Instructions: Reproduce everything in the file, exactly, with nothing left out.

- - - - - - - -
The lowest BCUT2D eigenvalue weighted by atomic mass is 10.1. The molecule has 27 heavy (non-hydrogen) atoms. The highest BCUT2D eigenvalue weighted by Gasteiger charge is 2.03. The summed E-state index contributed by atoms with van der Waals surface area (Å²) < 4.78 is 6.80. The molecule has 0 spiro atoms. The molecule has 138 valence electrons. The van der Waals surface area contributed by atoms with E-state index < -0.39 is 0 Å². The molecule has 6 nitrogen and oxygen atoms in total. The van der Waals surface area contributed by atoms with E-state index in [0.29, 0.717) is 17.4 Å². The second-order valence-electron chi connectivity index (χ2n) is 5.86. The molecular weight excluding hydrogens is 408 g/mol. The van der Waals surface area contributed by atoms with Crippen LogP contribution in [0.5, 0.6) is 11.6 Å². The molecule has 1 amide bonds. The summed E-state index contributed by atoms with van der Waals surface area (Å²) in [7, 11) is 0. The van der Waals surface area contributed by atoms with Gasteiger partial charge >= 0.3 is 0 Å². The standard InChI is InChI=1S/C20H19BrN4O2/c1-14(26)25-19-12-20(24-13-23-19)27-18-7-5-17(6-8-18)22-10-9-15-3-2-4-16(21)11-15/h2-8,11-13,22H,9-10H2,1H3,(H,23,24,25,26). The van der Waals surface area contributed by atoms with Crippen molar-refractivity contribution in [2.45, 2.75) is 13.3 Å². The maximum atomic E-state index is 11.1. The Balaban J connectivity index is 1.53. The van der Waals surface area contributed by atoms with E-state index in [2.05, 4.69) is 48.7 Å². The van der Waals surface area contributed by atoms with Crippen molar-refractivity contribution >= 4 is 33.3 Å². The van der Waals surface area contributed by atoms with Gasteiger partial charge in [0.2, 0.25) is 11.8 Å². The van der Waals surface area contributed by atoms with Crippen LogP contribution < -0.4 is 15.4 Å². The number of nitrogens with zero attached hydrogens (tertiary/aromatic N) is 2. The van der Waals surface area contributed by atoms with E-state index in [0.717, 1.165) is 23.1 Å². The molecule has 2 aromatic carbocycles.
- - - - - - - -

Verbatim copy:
The lowest BCUT2D eigenvalue weighted by atomic mass is 10.1. The molecule has 27 heavy (non-hydrogen) atoms. The highest BCUT2D eigenvalue weighted by Gasteiger charge is 2.03. The summed E-state index contributed by atoms with van der Waals surface area (Å²) < 4.78 is 6.80. The molecule has 0 spiro atoms. The molecule has 138 valence electrons. The van der Waals surface area contributed by atoms with E-state index < -0.39 is 0 Å². The molecule has 6 nitrogen and oxygen atoms in total. The van der Waals surface area contributed by atoms with E-state index in [0.29, 0.717) is 17.4 Å². The second-order valence-electron chi connectivity index (χ2n) is 5.86. The molecular weight excluding hydrogens is 408 g/mol. The van der Waals surface area contributed by atoms with Crippen LogP contribution in [0.5, 0.6) is 11.6 Å². The molecule has 1 amide bonds. The summed E-state index contributed by atoms with van der Waals surface area (Å²) in [7, 11) is 0. The van der Waals surface area contributed by atoms with Gasteiger partial charge >= 0.3 is 0 Å². The standard InChI is InChI=1S/C20H19BrN4O2/c1-14(26)25-19-12-20(24-13-23-19)27-18-7-5-17(6-8-18)22-10-9-15-3-2-4-16(21)11-15/h2-8,11-13,22H,9-10H2,1H3,(H,23,24,25,26). The van der Waals surface area contributed by atoms with Crippen molar-refractivity contribution in [2.45, 2.75) is 13.3 Å². The maximum atomic E-state index is 11.1. The Balaban J connectivity index is 1.53. The van der Waals surface area contributed by atoms with E-state index in [2.05, 4.69) is 48.7 Å². The van der Waals surface area contributed by atoms with Crippen molar-refractivity contribution >= 4 is 33.3 Å². The van der Waals surface area contributed by atoms with Gasteiger partial charge in [0.2, 0.25) is 11.8 Å². The van der Waals surface area contributed by atoms with Crippen LogP contribution < -0.4 is 15.4 Å². The number of nitrogens with zero attached hydrogens (tertiary/aromatic N) is 2. The van der Waals surface area contributed by atoms with E-state index in [0.717, 1.165) is 23.1 Å². The molecule has 2 aromatic carbocycles.